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Australia’s Covid ‘honeymoon’ could end as cases and deaths rise in Singapore

Australia’s Covid-19 ‘honeymoon’ could be short-lived as one of its Asian neighbours experiences a new spike in cases, an expert warns.

Singapore is in the middle of a ‘controlled wave’ of the virus, recording up to 4,000 cases a day as its death toll from the pandemic surges past 560.

The Southeast Asian city-state recorded its worst daily spike of 5,324 infections a fortnight ago.

Australian infectious disease specialist Dale Fisher, an advisor to the World Health Organisation and the Singaporean Government, has repeatedly warned in recent weeks that another horror wave could hit Australia’s shores next year.

He believes Singapore is a prime example of how Australia may struggle to avoid an inevitable new wave once the weather cools down in March.

Singapore recorded 3,099 new cases on Friday as the recent surge infections continues

‘I think you will get a bit of a (summer) honeymoon because people open the doors, windows, go outside for picnics. That’s much safer,’ Professor Fisher told the ABC.

‘My concern, in Australia, would be more about March to April as you’re going back into winter.’

Singapore recorded 3,099 cases on Friday as the recent surge continues following the country’s decision in August to ease restrictions and learn to ‘live with Covid’. 

A predicted surge of cases has failed to occur in NSW and Victoria since lockdowns lifted in October. 

Numbers remained steady with daily cases in NSW below 300 most days while Victoria remains in the triple figures. 

Experts said the recent surge in Singapore is due to the waning efficacy of Covid vaccines with jabs rolled out earlier than Australia.

Many of the 94 per cent of vaccinated Singaporeans are now rolling up their sleeves for their booster shot which have also started in Australia.

Australian infectious disease specialist Dale Fisher has warned Australia could follow suit following a recent surge of cases in Singapore (pictured, travellers at Melbourne Airport)

Australian infectious disease specialist Dale Fisher has warned Australia could follow suit following a recent surge of cases in Singapore (pictured, travellers at Melbourne Airport)

Covid cases in Singapore have surged to record highs since restrictions eased in August

Covid cases in Singapore have surged to record highs since restrictions eased in August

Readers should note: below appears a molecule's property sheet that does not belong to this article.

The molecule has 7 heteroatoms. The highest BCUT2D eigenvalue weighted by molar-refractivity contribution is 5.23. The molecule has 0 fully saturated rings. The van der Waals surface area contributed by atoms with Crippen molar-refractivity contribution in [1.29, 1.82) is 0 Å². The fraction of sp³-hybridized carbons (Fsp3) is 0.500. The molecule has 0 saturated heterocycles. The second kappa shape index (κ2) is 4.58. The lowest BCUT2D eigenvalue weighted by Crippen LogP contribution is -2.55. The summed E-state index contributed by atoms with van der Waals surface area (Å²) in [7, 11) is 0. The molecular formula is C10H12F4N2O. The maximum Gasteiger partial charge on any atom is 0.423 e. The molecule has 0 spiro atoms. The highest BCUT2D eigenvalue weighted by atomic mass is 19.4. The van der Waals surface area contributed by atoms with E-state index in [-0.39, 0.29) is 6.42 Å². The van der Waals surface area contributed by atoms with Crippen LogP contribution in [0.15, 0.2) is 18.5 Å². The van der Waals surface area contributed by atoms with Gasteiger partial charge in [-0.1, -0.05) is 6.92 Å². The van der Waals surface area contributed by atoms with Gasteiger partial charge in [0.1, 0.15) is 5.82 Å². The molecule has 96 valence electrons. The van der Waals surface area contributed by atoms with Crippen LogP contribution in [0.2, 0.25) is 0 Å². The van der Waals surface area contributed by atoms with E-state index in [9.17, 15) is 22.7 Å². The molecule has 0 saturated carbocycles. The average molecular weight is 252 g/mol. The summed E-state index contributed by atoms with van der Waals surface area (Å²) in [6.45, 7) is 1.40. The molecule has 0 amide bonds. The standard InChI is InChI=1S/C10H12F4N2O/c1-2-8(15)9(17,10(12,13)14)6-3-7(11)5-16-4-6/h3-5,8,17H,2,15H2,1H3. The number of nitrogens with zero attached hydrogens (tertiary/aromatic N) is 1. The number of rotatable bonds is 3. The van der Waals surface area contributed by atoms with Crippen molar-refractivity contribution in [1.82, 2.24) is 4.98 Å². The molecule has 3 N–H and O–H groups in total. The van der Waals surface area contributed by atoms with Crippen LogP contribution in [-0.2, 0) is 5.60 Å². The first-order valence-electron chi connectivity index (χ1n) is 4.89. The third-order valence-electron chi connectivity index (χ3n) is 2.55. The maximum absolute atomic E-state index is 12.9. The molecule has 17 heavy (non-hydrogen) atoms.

What could work in Australia’s favour is its high vaccination rate among the elderly with 94 per cent of over-80s fully jabbed.

Just 86 per cent of Singapore’s population are over- 80s are fully jabbed, compared to about 95 per cent between the ages of 20 and 70.

Professor Fisher warned Australia to remain ‘cautious’ about the easing of restrictions and to get the booster shots when they are due.

‘I think there’s a risk. Everyone is obviously sick of the pandemic and wants it over. But that would be my major warning,’ he said.

The vast majority of 233,000 cases recorded in Singapore have asymptomatic or mild symptoms with just 0.2 per cent resulting in death.

Most of its 562 deaths were in the last three months as restrictions eased. 

‘What matters in Singapore is not that we have 3000 or 4000 new cases a day but that we have 75 empty ICU beds which gives us a bit of comfort,’ Professor Fisher told The Australian. 

Singaporeans (pictured on public transport) are now rolling up their sleeves for the third booster shot as cases continue to soar

Singaporeans (pictured on public transport) are now rolling up their sleeves for the third booster shot as cases continue to soar

Singapore’s Covid minister Lawrence Wong recently warned most Singaporeans will ‘sooner or later’ end up getting the virus.

‘Unlike many other European countries, we have kept infections in Singapore low for a very long time,’ he said last month.

‘Now they have a much higher level of natural immunity and together with the vaccination programs that they have introduced, many of these countries have reached the new Covid-stable situation.’ 

National University of Singapore’s Saw Swee Hock School of Public Health Jeremy Lim told Fortune magazine: ‘Countries that reopen from zero covid to living with endemic covid you have to expect massive numbers (of cases) and a small proportion will die. It’s just the nature of the virus.’

‘It’s a horrendously difficult message to communicate politically. But if you don’t communicate it forcefully… it can make the reopening very, very messy.’

One expert believes Singapore (pictured last week) is a prime example of how Australia may struggle to avoid an inevitable new Covid wave next year

One expert believes Singapore (pictured last week) is a prime example of how Australia may struggle to avoid an inevitable new Covid wave next year

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